Monday, August 3, 2009

Venues for Film Appreciation Diminish in Los Angeles















By Ken Windrum
Adjunct Professor, Los Angeles Pierce College

The decision by Michael Govan of the Los Angeles County Museum of Art to close down the almost 40 year old film program is an ominous sign for those who wish to appreciate cinema as an art form under the proper conditions.

Theatrical screening may be only the tip of the iceberg profit-wise in these days of synergy and convergence culture but remains the only way to fully experience films. Sadly, opportunities to see movies, with the exception of current releases, on the big screen with an audience are diminishing. Ironically, the forces of DVD and cable which provide an inferior viewing experience, although they may have an advantage acoustically, are creating this circumstance. A for-profit theater owner closing down as a result of this
competition is sad and understandable. For a museum, ostensibly dedicated to art, the hegemony of DVD and cable should be all the more reason to prize and nurture the screening of film in its 8, 16, 35 and 70mm formats.

At the Bing Theatre at LACMA one can see good prints on a large screen with good sound and a generally quiet and focused (i.e. not concurrently text-messaging) audience. The emotional charge of this experience is noticeable when seeing a film theatrically one had only experienced before on TV or video/DVD. The movie seems to come alive in scope, power, humor and almost every other variable.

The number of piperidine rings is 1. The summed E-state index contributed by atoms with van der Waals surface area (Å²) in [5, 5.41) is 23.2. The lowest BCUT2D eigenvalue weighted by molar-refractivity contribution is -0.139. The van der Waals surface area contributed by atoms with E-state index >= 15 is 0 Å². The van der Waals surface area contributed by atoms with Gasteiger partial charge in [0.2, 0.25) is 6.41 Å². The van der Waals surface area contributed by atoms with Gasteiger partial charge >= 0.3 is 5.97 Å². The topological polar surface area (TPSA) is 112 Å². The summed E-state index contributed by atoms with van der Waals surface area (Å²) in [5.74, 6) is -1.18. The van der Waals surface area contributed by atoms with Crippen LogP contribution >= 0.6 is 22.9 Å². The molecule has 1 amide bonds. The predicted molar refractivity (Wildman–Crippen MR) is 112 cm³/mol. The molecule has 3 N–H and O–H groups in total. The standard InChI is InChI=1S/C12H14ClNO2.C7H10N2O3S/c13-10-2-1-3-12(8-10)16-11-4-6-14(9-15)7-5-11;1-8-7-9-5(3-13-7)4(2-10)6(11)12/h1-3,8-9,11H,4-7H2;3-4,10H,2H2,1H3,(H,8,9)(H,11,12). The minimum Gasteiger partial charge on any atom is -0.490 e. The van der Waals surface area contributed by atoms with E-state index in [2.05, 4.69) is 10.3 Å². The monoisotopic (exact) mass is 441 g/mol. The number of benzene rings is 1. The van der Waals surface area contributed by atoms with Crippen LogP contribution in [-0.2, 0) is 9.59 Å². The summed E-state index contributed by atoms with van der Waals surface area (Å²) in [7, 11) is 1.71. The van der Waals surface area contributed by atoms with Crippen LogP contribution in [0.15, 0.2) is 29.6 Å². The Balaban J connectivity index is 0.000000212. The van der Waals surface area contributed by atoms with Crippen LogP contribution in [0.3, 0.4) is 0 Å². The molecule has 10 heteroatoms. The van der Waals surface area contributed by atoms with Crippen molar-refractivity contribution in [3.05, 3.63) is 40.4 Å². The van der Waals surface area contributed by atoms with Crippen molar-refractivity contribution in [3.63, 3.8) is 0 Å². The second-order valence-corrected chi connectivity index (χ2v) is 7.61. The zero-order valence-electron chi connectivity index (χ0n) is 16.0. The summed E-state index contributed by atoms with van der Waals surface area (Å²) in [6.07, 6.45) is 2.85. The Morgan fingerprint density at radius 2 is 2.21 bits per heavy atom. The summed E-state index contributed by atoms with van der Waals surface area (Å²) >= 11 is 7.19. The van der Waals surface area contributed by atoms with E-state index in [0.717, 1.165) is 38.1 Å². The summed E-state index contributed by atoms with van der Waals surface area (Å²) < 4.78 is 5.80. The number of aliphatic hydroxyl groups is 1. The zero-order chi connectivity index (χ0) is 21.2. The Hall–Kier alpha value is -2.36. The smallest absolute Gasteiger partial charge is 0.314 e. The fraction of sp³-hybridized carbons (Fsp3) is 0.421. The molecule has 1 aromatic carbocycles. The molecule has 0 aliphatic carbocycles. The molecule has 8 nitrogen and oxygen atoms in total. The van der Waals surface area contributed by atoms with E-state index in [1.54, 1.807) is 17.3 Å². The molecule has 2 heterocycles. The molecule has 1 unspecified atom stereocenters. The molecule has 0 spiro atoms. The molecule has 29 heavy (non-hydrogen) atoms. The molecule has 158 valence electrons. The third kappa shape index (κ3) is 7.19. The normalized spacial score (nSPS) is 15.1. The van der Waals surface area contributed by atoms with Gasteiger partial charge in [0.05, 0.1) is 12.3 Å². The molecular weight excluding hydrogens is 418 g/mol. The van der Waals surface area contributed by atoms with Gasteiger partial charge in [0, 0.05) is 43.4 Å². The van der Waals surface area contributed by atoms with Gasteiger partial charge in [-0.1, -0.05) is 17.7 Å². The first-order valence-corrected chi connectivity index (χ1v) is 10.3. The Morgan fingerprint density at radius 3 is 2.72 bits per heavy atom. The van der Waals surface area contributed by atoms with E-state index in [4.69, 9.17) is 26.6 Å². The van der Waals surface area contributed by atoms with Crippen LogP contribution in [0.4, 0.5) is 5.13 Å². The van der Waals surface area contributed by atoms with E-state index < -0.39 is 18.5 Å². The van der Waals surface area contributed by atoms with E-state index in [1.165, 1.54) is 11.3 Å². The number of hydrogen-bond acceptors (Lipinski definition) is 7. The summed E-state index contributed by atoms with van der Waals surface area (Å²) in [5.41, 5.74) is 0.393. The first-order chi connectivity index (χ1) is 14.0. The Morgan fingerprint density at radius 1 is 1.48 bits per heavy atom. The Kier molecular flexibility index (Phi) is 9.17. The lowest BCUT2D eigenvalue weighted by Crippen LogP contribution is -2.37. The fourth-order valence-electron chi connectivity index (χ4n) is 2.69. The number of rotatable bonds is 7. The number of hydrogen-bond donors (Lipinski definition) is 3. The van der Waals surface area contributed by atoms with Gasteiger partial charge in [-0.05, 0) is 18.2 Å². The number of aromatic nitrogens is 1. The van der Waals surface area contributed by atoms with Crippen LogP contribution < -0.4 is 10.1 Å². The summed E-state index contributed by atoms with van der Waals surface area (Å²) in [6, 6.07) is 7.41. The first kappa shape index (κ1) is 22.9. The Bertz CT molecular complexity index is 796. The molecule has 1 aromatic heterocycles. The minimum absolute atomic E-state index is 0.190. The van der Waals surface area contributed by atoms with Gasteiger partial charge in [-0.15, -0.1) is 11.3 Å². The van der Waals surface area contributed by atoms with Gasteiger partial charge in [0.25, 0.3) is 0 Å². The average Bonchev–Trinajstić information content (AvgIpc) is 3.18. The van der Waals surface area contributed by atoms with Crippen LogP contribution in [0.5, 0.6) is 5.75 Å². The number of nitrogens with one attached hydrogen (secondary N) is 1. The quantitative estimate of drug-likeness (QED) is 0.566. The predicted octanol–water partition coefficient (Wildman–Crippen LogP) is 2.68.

Other venues around Los Angeles may provide this service but none of them is sponsored by an art museum. LACMA is also unique in scheduling a far more catholic, broadly considered programming schedule which highlights films old and new, domestic and international, canonized and unfamiliar. Only UCLA's Film and Television Archive, currently hobbled in a cramped, uncomfortable space with a smaller screen than their old on-campus venue, offers this broad range. UCLA's programming often tilts towards more outre and obscure choices than LACMA which, albeit extremely valuable for specialists and hardcore cinephiles, may not help provide viewers with access to as many canonical and classic film screenings as LACMA. This specialist tendency of UCLA is certainly amplified by the genre and camp-obsessed programming at American Cinematheque at the Egyptian (less so at their Aero venue) and Cinefamily.

Only the homely, miraculous New Beverly Cinema continues to soldier on providing theatrical viewing of the basic repertory. The point is that all these theatres are valuable and each plays a part in providing Los Angeles with a halfway decent repertory scene. LACMA plays the part of backbone, via focusing on canonical titles, and yet provides the most consistently varied programming across the spectrum of film practice.

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